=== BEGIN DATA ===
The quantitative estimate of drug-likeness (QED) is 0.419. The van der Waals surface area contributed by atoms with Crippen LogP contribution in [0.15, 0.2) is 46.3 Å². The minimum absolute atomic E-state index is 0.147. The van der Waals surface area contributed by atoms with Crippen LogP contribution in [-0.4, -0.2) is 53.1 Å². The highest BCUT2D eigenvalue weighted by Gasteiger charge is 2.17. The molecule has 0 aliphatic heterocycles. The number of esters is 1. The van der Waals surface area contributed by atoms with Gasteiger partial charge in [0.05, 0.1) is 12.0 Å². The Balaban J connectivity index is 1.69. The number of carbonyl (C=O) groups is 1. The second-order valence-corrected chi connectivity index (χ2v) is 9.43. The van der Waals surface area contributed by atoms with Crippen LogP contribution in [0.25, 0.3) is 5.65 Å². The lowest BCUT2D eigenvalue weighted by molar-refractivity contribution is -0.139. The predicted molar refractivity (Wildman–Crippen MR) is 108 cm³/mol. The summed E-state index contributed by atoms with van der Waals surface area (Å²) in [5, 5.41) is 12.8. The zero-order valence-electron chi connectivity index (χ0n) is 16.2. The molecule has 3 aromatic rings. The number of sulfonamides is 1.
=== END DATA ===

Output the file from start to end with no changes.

The quantitative estimate of drug-likeness (QED) is 0.419. The van der Waals surface area contributed by atoms with Crippen LogP contribution in [0.15, 0.2) is 46.3 Å². The minimum absolute atomic E-state index is 0.147. The van der Waals surface area contributed by atoms with Crippen LogP contribution in [-0.4, -0.2) is 53.1 Å². The highest BCUT2D eigenvalue weighted by Gasteiger charge is 2.17. The molecule has 0 aliphatic heterocycles. The number of esters is 1. The van der Waals surface area contributed by atoms with Gasteiger partial charge in [0.05, 0.1) is 12.0 Å². The Balaban J connectivity index is 1.69. The number of carbonyl (C=O) groups is 1. The second-order valence-corrected chi connectivity index (χ2v) is 9.43. The van der Waals surface area contributed by atoms with Crippen LogP contribution in [0.25, 0.3) is 5.65 Å². The lowest BCUT2D eigenvalue weighted by molar-refractivity contribution is -0.139. The predicted molar refractivity (Wildman–Crippen MR) is 108 cm³/mol. The summed E-state index contributed by atoms with van der Waals surface area (Å²) in [5, 5.41) is 12.8. The zero-order valence-electron chi connectivity index (χ0n) is 16.2. The molecule has 3 aromatic rings. The number of sulfonamides is 1.